A herd of Real Gijimas athletes dominate the streets at a local race (photo Goodwill Stoffels).
Improving Race Relations

In 2006, the Real Gijimas organised their first race, the Mdantsane Kasi 10km, and it quickly became a popular fixture on the calendar. In 2016 they decided to launch a second race, the Bridle Drift Half Marathon. Well known journalist and running aficionado, Bob Norris, describes this route very simply as, “From the depths of hell to heaven and back.” Gauteng runners benchmark the Pirates Half Marathon in Northcliff as the standard by which tough 21s are judged – those who’ve run both races will tell you that you don’t need a magic mirror to reveal that Pirates is no longer the toughest of them all.

A December 15km was added as the third prong to their suite of races but their ultimate goal was to host an ultra-marathon. Realising that there was a gap in the local running program, The Real Gijimas wanted a tough, challenging route that would prepare runners for the Two Oceans and Comrades Marathons. The dream was realised in 2018 when they eventually got the go ahead from the provincial body to host a 50-kilometre event.

This was a club that was born in the struggle – and they ensure that their route profiles are true to their heritage. I recently ran the Real Gijimas Ultra and can confirm that it is the toughest 50-kilometre race on the South Africa calendar (and the last 11 kilometres are probably the toughest finish of any road race in the country). When I asked race director and long-standing club chairman, Alex Kambule, about the torturous final kilometres he replied with a malevolent, “Ha ha ha, unfortunately it’s the way the route script ends – All four of our races have equally tough finishes.”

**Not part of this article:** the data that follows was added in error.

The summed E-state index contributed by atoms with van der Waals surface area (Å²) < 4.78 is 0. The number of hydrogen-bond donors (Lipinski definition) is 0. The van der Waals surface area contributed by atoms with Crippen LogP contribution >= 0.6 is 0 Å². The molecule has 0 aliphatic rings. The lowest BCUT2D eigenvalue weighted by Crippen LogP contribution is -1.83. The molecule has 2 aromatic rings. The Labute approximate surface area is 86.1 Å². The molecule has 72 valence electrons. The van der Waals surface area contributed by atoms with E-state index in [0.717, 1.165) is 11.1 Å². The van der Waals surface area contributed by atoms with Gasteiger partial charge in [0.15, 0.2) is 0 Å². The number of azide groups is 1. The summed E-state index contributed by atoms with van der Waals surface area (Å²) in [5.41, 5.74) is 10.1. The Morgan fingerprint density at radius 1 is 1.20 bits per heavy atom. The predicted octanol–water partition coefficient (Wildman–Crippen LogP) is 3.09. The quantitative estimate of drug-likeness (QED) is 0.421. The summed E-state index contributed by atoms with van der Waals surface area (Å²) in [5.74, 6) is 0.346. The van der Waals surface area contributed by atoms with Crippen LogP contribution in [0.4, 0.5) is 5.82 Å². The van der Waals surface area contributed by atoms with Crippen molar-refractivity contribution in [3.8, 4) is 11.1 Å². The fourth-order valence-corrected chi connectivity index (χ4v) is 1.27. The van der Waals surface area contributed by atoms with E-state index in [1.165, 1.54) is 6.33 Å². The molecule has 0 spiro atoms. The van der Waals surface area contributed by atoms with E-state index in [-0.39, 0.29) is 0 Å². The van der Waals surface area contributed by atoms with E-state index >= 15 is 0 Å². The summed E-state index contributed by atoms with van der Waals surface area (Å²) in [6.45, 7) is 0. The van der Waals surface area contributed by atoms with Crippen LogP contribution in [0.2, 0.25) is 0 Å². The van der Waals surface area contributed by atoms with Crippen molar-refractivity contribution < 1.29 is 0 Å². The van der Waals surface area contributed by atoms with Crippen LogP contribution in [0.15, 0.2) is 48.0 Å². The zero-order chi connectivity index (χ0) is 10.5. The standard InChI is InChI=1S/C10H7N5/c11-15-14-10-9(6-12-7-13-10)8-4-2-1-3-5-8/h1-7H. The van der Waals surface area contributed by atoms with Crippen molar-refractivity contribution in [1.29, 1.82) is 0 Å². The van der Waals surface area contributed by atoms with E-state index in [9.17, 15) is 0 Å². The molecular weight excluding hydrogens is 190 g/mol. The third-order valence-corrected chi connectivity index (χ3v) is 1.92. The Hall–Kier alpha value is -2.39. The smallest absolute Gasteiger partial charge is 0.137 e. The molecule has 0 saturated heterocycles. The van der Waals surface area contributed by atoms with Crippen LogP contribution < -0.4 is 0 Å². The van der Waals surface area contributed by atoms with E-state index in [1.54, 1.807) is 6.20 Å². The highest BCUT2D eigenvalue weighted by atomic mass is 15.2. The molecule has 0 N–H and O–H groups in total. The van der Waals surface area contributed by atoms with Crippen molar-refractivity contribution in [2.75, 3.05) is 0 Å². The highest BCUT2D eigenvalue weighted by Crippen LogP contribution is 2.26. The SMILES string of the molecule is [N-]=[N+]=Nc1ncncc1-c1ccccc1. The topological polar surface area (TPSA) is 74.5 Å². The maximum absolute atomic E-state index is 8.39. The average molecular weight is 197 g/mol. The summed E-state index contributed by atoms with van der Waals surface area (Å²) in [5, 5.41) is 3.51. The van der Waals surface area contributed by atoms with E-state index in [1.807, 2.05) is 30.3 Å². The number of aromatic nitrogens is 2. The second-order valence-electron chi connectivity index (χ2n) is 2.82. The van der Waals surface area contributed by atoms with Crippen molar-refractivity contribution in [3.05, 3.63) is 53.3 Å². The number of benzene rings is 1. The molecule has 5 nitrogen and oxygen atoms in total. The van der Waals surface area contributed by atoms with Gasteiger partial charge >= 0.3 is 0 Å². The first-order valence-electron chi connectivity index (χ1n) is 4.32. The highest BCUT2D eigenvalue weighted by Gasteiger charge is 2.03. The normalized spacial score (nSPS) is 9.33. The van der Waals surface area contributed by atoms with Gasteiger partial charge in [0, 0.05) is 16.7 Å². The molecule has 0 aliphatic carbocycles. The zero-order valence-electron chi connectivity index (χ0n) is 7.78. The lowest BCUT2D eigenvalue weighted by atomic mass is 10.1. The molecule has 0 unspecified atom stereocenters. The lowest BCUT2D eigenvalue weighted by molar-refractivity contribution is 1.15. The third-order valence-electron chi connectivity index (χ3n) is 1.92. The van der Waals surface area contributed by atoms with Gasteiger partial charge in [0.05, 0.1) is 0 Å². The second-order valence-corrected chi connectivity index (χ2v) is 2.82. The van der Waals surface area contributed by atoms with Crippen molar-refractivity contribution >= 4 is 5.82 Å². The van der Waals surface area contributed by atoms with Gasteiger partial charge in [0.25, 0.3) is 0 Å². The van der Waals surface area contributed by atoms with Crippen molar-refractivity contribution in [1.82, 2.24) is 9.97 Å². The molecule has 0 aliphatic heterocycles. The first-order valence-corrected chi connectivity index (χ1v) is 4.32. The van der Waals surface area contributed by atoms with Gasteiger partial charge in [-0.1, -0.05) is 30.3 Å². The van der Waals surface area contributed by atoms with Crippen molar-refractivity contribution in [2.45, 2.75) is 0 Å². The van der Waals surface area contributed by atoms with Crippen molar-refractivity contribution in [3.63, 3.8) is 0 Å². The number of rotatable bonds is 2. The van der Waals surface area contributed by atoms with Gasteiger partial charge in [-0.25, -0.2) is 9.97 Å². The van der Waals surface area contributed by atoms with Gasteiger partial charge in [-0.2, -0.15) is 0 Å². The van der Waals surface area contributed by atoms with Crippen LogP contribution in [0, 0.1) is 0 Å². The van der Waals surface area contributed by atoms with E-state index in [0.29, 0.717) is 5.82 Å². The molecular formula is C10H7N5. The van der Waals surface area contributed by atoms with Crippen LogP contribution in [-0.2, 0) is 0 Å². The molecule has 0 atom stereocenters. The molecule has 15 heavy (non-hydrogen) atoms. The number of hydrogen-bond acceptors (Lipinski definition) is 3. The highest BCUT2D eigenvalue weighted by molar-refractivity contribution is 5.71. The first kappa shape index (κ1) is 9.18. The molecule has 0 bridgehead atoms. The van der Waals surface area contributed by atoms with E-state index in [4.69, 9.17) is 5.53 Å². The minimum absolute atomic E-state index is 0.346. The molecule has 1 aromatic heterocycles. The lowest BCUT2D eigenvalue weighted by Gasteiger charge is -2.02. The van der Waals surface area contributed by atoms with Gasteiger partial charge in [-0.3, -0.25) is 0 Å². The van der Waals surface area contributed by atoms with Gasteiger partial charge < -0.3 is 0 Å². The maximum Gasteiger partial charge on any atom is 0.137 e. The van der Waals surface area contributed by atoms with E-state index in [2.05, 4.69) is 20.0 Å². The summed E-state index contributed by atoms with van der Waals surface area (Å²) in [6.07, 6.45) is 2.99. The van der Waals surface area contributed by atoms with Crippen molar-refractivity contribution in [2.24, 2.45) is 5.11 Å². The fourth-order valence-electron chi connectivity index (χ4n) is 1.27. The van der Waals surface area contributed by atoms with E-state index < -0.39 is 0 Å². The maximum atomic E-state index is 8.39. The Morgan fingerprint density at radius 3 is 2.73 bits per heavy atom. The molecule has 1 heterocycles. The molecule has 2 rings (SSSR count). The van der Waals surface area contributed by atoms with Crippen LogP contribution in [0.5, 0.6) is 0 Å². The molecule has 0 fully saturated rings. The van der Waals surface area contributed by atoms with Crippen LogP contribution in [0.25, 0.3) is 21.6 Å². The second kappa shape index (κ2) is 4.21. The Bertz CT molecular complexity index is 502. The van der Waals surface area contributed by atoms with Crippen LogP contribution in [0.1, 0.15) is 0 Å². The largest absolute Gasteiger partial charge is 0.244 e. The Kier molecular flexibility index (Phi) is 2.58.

The Real Gijimas Ultra is a brilliant run, offering a unique glimpse into rural Eastern Cape township and village life. It also has great community involvement and tremendous growth potential – the 2019 field size increased by about 50% to 400 runners. However, practically the whole field was from the Border region (I don’t recall seeing another upcountry runner during the event). Once the rest of South Africa gets wind of the race it could become a major drawcard.

READ: The Real Gijimas Ultra (Every village needs an idiot)

Where are the sponsors?

Despite all these achievements and the massive impact that The Real Gijimas have had on road running in the Border-Kei region, there is one thing they’ve never managed to do: Attract a title sponsor.